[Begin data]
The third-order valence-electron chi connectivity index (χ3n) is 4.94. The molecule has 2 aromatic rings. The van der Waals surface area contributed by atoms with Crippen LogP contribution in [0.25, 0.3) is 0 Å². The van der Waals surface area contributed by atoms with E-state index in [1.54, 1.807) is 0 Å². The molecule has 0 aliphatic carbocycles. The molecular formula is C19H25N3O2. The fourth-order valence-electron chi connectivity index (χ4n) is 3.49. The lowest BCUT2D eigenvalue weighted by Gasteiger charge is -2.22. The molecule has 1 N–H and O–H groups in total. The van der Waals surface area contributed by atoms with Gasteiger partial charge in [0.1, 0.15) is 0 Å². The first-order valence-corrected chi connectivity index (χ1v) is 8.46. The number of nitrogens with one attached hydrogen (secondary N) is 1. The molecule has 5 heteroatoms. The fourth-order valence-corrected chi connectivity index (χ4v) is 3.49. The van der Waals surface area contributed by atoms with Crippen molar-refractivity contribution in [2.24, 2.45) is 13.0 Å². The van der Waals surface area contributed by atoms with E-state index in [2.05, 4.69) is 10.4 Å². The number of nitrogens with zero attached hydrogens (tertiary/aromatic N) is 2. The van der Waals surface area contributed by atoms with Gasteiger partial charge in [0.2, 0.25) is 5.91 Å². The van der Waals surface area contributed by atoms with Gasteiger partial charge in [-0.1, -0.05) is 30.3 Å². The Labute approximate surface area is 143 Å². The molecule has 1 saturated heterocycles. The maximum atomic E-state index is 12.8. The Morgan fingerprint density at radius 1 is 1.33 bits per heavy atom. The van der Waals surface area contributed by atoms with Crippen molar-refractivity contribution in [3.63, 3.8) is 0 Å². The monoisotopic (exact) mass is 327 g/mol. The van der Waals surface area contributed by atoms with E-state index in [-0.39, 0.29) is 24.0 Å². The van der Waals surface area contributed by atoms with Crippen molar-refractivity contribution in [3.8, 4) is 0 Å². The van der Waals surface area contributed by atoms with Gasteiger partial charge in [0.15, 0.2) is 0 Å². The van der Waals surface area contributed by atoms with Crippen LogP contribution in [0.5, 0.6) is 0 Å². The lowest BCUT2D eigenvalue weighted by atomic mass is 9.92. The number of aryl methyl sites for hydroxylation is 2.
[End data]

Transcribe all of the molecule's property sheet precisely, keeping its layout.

The third-order valence-electron chi connectivity index (χ3n) is 4.94. The molecule has 2 aromatic rings. The van der Waals surface area contributed by atoms with Crippen LogP contribution in [0.25, 0.3) is 0 Å². The van der Waals surface area contributed by atoms with E-state index in [1.54, 1.807) is 0 Å². The molecule has 0 aliphatic carbocycles. The molecular formula is C19H25N3O2. The fourth-order valence-electron chi connectivity index (χ4n) is 3.49. The lowest BCUT2D eigenvalue weighted by Gasteiger charge is -2.22. The molecule has 1 N–H and O–H groups in total. The van der Waals surface area contributed by atoms with Gasteiger partial charge in [0.1, 0.15) is 0 Å². The first-order valence-corrected chi connectivity index (χ1v) is 8.46. The number of nitrogens with one attached hydrogen (secondary N) is 1. The molecule has 5 heteroatoms. The fourth-order valence-corrected chi connectivity index (χ4v) is 3.49. The van der Waals surface area contributed by atoms with Crippen molar-refractivity contribution in [2.24, 2.45) is 13.0 Å². The van der Waals surface area contributed by atoms with E-state index in [2.05, 4.69) is 10.4 Å². The number of nitrogens with zero attached hydrogens (tertiary/aromatic N) is 2. The van der Waals surface area contributed by atoms with Gasteiger partial charge in [0.2, 0.25) is 5.91 Å². The van der Waals surface area contributed by atoms with Gasteiger partial charge in [-0.1, -0.05) is 30.3 Å². The Labute approximate surface area is 143 Å². The molecule has 1 saturated heterocycles. The maximum atomic E-state index is 12.8. The Morgan fingerprint density at radius 1 is 1.33 bits per heavy atom. The van der Waals surface area contributed by atoms with Crippen molar-refractivity contribution in [3.63, 3.8) is 0 Å². The monoisotopic (exact) mass is 327 g/mol. The van der Waals surface area contributed by atoms with E-state index in [-0.39, 0.29) is 24.0 Å². The van der Waals surface area contributed by atoms with Crippen molar-refractivity contribution in [3.8, 4) is 0 Å². The van der Waals surface area contributed by atoms with Gasteiger partial charge in [0.15, 0.2) is 0 Å². The van der Waals surface area contributed by atoms with Crippen LogP contribution in [0.5, 0.6) is 0 Å². The lowest BCUT2D eigenvalue weighted by atomic mass is 9.92. The number of aryl methyl sites for hydroxylation is 2.